Glasses and Contact Lenses

As someone who’s tried both, the difference between glasses and contact lenses is distinctive in many ways. One of the core differences is that contact lenses – unlike glasses – also enhance your peripheral vision. I’ve found this at times to be a distinct advantage. There are things that you see out of the corner of your eye, and being able to see them clearly is useful.

Neither glasses nor contact lenses, however, fix the old problem of being unable to see what’s right behind you. Now, in most circumstances, that’s just part of being human and not a problem. But when driving (and especially when reversing) there are all sorts of reasons why it’s important. That’s why we’ve put considerable effort into finding workarounds – rear view mirrors, wing mirrors, and so on. Our best solution so far is probably the rear vision camera.

Rather than using reflections, the camera directly shows you a feed of what’s going on behind your vehicle. It doesn’t distort distances the way mirrors do – in fact, it shows a scale on a screen to help you gauge distance – and it works at night, providing a major advantage over other methods. Not only that, it also can be attached to trailers (including caravans). A reversing camera is quickly becoming essential for drivers who really care about safety.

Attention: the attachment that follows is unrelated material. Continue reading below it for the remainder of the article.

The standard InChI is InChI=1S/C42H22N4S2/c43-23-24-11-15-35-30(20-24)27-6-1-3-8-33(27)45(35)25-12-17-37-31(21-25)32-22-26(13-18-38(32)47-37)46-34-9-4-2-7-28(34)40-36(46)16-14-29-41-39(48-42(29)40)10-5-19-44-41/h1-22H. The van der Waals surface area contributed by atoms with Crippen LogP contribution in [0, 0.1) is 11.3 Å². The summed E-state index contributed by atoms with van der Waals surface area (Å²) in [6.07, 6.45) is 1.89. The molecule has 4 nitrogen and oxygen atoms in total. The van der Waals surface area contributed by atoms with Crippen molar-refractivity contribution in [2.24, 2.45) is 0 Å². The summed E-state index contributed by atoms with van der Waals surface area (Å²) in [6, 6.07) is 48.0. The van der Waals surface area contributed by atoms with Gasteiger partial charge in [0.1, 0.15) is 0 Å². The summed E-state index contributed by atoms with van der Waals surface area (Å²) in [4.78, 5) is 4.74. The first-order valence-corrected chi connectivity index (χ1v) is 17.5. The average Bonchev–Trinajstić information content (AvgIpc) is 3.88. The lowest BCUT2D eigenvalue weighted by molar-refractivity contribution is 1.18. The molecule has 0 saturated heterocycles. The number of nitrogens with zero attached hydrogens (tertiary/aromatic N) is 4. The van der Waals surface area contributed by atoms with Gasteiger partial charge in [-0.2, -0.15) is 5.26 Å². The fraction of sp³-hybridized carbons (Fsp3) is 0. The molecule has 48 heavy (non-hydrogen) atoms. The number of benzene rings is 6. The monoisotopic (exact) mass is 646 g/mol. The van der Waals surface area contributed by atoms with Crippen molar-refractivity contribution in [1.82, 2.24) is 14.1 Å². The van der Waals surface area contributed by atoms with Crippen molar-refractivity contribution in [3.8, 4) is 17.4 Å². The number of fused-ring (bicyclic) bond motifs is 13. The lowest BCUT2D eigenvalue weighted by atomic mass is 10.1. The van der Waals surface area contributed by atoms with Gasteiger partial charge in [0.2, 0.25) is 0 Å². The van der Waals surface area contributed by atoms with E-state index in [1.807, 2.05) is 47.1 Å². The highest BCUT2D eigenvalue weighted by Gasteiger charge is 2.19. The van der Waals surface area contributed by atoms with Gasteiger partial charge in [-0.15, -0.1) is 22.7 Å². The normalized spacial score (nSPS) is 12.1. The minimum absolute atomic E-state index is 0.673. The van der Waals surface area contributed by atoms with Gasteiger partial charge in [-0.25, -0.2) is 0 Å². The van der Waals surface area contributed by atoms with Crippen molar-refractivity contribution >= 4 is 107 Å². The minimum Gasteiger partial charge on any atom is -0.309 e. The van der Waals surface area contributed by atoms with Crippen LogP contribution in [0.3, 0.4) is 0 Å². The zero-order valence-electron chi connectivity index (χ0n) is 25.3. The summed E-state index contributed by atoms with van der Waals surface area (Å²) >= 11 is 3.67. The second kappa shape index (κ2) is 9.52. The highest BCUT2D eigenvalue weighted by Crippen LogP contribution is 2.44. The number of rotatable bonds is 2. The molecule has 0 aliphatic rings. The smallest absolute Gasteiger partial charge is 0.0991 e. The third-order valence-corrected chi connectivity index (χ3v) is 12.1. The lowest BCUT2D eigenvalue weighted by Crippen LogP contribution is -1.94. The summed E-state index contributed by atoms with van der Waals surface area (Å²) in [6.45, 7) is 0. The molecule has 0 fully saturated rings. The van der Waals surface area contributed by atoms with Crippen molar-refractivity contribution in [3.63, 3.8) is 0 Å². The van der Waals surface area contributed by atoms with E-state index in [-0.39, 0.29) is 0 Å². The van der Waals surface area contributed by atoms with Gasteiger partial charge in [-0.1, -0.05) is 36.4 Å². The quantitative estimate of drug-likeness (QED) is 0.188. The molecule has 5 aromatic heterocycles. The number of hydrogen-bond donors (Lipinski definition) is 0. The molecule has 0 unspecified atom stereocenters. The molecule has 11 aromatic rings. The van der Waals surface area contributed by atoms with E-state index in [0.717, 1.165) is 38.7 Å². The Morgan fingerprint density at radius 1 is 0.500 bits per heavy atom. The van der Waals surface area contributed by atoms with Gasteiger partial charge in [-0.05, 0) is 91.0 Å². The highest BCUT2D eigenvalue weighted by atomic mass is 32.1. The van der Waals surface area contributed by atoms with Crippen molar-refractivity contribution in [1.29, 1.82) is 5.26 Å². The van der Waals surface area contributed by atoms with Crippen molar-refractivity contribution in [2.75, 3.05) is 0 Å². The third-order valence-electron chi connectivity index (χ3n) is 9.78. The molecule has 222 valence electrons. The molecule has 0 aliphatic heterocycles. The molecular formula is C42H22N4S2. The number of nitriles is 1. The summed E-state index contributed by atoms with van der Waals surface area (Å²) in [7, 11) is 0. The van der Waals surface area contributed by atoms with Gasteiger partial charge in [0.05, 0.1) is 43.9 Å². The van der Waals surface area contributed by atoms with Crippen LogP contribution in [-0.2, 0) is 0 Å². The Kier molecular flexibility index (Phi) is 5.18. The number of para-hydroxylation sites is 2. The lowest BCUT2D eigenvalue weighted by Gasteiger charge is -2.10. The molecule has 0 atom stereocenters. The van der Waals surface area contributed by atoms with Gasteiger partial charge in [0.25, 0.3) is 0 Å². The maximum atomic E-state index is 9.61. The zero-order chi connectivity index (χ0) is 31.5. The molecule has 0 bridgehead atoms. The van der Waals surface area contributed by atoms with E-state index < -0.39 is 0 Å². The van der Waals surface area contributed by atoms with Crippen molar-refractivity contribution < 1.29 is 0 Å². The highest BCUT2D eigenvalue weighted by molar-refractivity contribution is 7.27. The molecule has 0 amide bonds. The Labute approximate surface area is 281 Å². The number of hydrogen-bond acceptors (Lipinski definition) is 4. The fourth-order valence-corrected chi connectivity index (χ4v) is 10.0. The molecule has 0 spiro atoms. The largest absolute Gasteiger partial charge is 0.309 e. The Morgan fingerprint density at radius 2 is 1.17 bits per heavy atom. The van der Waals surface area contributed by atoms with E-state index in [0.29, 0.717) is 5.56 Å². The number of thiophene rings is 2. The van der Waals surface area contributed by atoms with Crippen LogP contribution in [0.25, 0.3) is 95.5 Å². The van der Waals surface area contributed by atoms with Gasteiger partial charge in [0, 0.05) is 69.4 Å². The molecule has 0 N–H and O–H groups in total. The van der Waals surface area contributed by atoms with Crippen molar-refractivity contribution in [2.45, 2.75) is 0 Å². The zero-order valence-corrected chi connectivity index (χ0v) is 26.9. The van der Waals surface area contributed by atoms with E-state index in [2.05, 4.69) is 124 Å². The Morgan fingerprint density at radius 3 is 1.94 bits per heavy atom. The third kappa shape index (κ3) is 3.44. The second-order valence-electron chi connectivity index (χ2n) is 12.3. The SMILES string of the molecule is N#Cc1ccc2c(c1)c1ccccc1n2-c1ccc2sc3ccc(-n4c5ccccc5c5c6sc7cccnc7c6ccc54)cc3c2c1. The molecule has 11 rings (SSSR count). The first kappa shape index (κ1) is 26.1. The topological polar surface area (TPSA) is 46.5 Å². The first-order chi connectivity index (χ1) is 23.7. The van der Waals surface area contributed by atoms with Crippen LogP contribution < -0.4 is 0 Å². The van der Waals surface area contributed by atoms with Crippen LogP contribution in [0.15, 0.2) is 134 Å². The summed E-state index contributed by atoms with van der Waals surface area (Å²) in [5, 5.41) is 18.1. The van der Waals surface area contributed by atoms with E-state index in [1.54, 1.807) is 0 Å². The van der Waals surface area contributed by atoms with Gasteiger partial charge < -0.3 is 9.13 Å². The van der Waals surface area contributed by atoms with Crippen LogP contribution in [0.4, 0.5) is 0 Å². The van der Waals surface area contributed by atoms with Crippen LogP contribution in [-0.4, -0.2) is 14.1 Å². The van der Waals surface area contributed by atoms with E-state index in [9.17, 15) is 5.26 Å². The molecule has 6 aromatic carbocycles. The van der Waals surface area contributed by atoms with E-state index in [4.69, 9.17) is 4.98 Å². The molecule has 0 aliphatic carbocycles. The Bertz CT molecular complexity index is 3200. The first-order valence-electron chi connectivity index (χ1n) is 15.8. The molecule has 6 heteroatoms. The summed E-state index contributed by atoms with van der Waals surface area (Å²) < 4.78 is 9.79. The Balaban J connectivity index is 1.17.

Larger vehicles, like trucks and motor homes, are especially wanting of these cameras. RV rear vision cameras are available, and having a camera for these sorts of vehicles is important because some of them are just too big for rear vision mirrors (and wing mirrors are awfully unreliable). You know all those “If you can’t see my mirrors, I can’t see you?” signs on trucks? Well, those should rightly be a thing of the past thanks to rear vision cameras, bringing us into a safer future.